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Title
Proceedings of the Symposium on Global and Environmental Monitoring

598
significant challenges. Effective environmental management on a global scale raises
substantial issues of technology, policy, and economics [Raney and Specter, 1989]. This
paper is concerned with the pivotal role of remote sensing data policy. It is our contention
that remotely sensed information will have little impact on environmental management at
the global scale without a change in the current data policy, or in the way that the cost of
such data is underwritten by appropriate international agreements.
Passive and Active Environmental Monitoring
The first step is to recognize two legitimate roles of environmental monitoring:
observation (passive monitoring); and intervention (active monitoring). Perhaps the largest
and best known example of the first type is the Earth Observing System (EOS) of NASA
[NASA, 1984], a $30 billion dollar effort to provide and interpret data from a variety of
remote Earth sensors intended to start operation after launch in 1997. The objective of
EOS is to observe, catalogue, analyze, and eventually to understand the environmental
systems of the Earth. It is a legitimate scientific exercise of observation.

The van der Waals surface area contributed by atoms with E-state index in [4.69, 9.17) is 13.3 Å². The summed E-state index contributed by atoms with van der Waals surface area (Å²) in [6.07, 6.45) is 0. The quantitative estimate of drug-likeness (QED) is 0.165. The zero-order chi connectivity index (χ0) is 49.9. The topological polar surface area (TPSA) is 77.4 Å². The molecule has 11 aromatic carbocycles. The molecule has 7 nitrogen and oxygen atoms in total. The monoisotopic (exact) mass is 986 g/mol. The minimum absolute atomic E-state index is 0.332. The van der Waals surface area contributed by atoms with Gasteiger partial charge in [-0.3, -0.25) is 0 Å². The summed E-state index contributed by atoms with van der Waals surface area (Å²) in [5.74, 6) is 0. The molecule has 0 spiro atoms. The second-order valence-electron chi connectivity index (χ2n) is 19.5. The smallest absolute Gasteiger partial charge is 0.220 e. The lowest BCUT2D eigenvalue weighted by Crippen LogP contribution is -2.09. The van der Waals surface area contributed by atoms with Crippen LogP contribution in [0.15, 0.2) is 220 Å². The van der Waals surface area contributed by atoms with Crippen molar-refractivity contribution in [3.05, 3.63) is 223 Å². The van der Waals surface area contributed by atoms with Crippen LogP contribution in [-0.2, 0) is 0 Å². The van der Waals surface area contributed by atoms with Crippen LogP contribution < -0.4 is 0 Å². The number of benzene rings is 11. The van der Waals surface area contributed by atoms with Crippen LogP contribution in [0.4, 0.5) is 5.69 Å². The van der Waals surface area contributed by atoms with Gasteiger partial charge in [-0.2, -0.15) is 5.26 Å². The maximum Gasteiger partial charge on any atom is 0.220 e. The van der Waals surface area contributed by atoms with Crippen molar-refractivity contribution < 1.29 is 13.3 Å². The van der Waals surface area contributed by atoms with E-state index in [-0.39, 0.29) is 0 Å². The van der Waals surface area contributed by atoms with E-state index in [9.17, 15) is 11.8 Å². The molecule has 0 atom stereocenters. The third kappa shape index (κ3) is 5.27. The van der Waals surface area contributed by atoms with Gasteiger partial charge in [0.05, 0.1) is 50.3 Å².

The second role of environmental monitoring is to inform and assess regional and
global efforts aimed at intervention on environmentally sensitive issues. One example of
this type of active environmental monitoring [INPE, 1990] is the use of radar (RADAM-
Brazil), AVHRR, and Landsat-TM by the Brazilian Institute for Space Research (INPE).
The remotely sensed data was used to motivate and implement the national initiative "Our
Nature", a program designed to shape national preservation policies for the country’s natural
resources. It is intended to provide ongoing observations for the purpose of actively
monitoring changes in Amazonia, and for guiding intervention and preservation programs.
Technology and Data Policy
Although active intervention on global environmental issues is not yet uniformly
accepted as a necessity, there is a growing consensus in that direction. For effective
environmental management to become a reality, active environmental monitoring will have
to be widely adopted [World Commission on Environment and Development, 1987]. This
requires that supporting systems and infra-structures be in place. There are two classes of
issues to be satisfied before meaningful global environmental monitoring can be
implemented: those of technology (data transformation); and those of policy (data
availability).
Interpretation of remote sensing data, and the development of techniques suitable
for handling the large volumes of data required for global monitoring, have progressed
substantially during the past decade. We argue that such progress will continue, and that
by the end of the decade there will be no substantial technical barriers against the use of
remote sensing data for active environmental monitoring. Technology is not seen as the
pacing development.